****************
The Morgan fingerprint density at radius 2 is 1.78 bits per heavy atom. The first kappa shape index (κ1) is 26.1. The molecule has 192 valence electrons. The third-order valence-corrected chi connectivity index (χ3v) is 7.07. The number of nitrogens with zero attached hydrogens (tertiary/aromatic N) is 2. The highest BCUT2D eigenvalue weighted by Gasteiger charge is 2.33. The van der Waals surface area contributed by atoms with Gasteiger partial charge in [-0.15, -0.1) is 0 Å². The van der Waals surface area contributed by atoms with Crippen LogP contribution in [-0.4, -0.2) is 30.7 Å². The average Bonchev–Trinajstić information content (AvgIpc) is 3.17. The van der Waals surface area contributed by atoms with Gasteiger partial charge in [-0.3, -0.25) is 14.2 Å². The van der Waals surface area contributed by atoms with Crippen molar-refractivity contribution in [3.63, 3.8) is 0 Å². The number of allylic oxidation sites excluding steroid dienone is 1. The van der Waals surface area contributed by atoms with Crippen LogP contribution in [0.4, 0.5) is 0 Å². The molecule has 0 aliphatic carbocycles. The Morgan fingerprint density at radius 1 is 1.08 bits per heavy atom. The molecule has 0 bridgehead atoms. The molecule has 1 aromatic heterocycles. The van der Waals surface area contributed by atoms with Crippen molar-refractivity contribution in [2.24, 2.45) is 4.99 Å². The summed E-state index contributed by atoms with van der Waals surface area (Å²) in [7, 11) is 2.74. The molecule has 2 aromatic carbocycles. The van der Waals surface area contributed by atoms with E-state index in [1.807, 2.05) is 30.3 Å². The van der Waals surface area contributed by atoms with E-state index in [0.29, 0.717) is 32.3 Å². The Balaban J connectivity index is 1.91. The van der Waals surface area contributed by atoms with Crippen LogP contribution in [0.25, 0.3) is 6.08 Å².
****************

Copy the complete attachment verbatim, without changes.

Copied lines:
The Morgan fingerprint density at radius 2 is 1.78 bits per heavy atom. The first kappa shape index (κ1) is 26.1. The molecule has 192 valence electrons. The third-order valence-corrected chi connectivity index (χ3v) is 7.07. The number of nitrogens with zero attached hydrogens (tertiary/aromatic N) is 2. The highest BCUT2D eigenvalue weighted by Gasteiger charge is 2.33. The van der Waals surface area contributed by atoms with Gasteiger partial charge in [-0.15, -0.1) is 0 Å². The van der Waals surface area contributed by atoms with Crippen LogP contribution in [-0.4, -0.2) is 30.7 Å². The average Bonchev–Trinajstić information content (AvgIpc) is 3.17. The van der Waals surface area contributed by atoms with Gasteiger partial charge in [-0.3, -0.25) is 14.2 Å². The van der Waals surface area contributed by atoms with Crippen molar-refractivity contribution in [3.63, 3.8) is 0 Å². The number of allylic oxidation sites excluding steroid dienone is 1. The van der Waals surface area contributed by atoms with Crippen LogP contribution in [0.4, 0.5) is 0 Å². The molecule has 0 aliphatic carbocycles. The Morgan fingerprint density at radius 1 is 1.08 bits per heavy atom. The molecule has 0 bridgehead atoms. The molecule has 1 aromatic heterocycles. The van der Waals surface area contributed by atoms with Crippen molar-refractivity contribution in [2.24, 2.45) is 4.99 Å². The summed E-state index contributed by atoms with van der Waals surface area (Å²) in [7, 11) is 2.74. The molecule has 2 aromatic carbocycles. The van der Waals surface area contributed by atoms with E-state index in [1.807, 2.05) is 30.3 Å². The van der Waals surface area contributed by atoms with E-state index in [0.29, 0.717) is 32.3 Å². The Balaban J connectivity index is 1.91. The van der Waals surface area contributed by atoms with Crippen LogP contribution in [0.25, 0.3) is 6.08 Å².